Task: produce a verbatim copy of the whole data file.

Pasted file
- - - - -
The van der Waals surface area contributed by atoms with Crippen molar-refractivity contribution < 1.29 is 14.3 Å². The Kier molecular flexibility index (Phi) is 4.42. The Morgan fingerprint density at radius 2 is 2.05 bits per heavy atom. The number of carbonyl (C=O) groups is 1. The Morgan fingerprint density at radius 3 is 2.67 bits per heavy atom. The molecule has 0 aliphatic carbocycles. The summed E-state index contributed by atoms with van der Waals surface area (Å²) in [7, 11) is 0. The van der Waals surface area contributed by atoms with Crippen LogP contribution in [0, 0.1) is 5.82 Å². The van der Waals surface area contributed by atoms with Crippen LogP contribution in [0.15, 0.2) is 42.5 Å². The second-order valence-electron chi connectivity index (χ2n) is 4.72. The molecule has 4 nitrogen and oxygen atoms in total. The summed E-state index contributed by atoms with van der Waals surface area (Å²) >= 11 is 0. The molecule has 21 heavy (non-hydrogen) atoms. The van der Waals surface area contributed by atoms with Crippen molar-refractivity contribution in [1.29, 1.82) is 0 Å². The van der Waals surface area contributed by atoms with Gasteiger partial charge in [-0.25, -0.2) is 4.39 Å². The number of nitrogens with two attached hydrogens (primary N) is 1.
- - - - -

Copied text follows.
The van der Waals surface area contributed by atoms with Crippen molar-refractivity contribution < 1.29 is 14.3 Å². The Kier molecular flexibility index (Phi) is 4.42. The Morgan fingerprint density at radius 2 is 2.05 bits per heavy atom. The number of carbonyl (C=O) groups is 1. The Morgan fingerprint density at radius 3 is 2.67 bits per heavy atom. The molecule has 0 aliphatic carbocycles. The summed E-state index contributed by atoms with van der Waals surface area (Å²) in [7, 11) is 0. The van der Waals surface area contributed by atoms with Crippen LogP contribution in [0, 0.1) is 5.82 Å². The van der Waals surface area contributed by atoms with Crippen LogP contribution in [0.15, 0.2) is 42.5 Å². The second-order valence-electron chi connectivity index (χ2n) is 4.72. The molecule has 4 nitrogen and oxygen atoms in total. The summed E-state index contributed by atoms with van der Waals surface area (Å²) >= 11 is 0. The molecule has 21 heavy (non-hydrogen) atoms. The van der Waals surface area contributed by atoms with Crippen molar-refractivity contribution in [1.29, 1.82) is 0 Å². The van der Waals surface area contributed by atoms with Gasteiger partial charge in [-0.25, -0.2) is 4.39 Å². The number of nitrogens with two attached hydrogens (primary N) is 1.